Tool Q&A: Automotive Training

Q: Do I really need training? I can already do what I need to do and the trainers often don’t work on the new cars.

A: Buying training is just like buying tools. You do it if it will make you money.

There tends not to be a lot of training in how to do mechanical work. The only way you will ever be able to do a timing belt* or rebuild a differential is if someone does it with you, on the job. MEAtraining.com has, from time to time, offered webcast training classes on “doing timing belts without dealer tools,” and the like. ChiltonPRO also is a repair information database that will include videos of repair procedures. Information like this can often be useful. Worldpac’s online forums are another good source for Euro-specific mechanical tips.

But what if you want to learn how to use your meter or scan tool? Now you are stuck needing training, because no one is born an electrician or diagnostician. You need to go to a class and learn from someone who has an entirely different skillset from you.

A lot of guys buy meters and blow fuses and use scan tools, but do not know how to do a quick volumetric efficiency test or know what "fuel trim" is. Why waste money on all these tools if you cannot read the wiring diagram or understand the theory and operation of a system?

This is when you’re forced to invest in your training. Just use discretion with trainers. Oftentimes, they do not work on cars anymore but they understand fundamentals. These things might help you. Sometimes it is not a bad idea to speak to a really good technician you know and offer to pay him to teach you how to use a labscope, for example. Chances are he will be so honored he’ll take you on for free.

*In some cases, technicians have been able to do their own timing belt or clutch with only the aid of YouTube. But beware: YouTube has a lot of mechanical tips from DIYers.

 

Q: What sort of training do I really need?

A: Training generally comes in seminar or hands-on forms. We’ll talk about hands-on classes in a little bit, but first we will focus on seminars.

Oftentimes, you will need to go to seminar training that is topical: driveability, electrical, hybrids, anti-theft deterrent systems, etc. This training is good if you are looking to learn generalized information to help make you a more well-rounded technician and quicker at work.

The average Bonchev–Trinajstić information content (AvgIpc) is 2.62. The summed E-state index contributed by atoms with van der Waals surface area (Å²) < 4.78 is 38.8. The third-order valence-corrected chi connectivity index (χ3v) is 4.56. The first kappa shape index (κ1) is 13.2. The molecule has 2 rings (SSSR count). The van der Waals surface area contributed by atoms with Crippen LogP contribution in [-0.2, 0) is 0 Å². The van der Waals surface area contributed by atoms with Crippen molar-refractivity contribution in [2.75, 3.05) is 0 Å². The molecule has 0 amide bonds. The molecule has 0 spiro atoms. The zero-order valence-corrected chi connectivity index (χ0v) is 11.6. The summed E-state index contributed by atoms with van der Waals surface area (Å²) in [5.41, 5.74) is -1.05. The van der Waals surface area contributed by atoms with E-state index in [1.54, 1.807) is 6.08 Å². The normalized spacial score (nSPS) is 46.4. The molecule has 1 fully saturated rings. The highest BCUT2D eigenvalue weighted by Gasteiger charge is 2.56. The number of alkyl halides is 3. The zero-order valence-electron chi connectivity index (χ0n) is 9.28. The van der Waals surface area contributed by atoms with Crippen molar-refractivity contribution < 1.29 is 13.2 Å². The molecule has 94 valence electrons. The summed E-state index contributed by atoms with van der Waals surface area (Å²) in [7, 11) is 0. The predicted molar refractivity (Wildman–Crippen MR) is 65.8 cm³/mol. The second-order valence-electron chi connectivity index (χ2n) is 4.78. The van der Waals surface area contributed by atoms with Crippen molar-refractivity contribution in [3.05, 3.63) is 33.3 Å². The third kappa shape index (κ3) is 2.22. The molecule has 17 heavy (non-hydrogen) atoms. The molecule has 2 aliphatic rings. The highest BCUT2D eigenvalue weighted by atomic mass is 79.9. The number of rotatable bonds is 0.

Providers of this type of training include Technicians Service Training, Automotive Training Group and Automotive Research and Design, LLC. They tend to bring in different instructors and hold classes throughout the country.

Yet another useful provider of training is Worldpac, but they offer vehicle-specific training. For example, they might have a class on just Mercedes hybrids or BMW body systems. People always use the excuse, “I never see that stuff,” but if you work on BMWs you never know when you are going to run into an inoperative power window or whatever else. You don’t always get brakes and oil changes.

Some technicians who do not have training in their area will fly to national training events where the training provided tends to be more vehicle-specific and advanced. Autologic (the European scan tool company) holds an annual event on several different car lines, and ASA’s VISION in Kansas City, Mo. brings the country’s best automotive instructors all in one place, just to name two such outfits. AAPEX and SEMA, which will hold their annual conventions in Las Vegas in November this year, also hold training.

Vehicle-specific training is important because it helps make you an expert. Oftentimes, the trainers have the factory scan tool or work in OEM dealerships, so they know certain OEM specifications or are aware of certain pattern failures that help you fix a particular car. Vehicle-specific training tends to be expensive, however.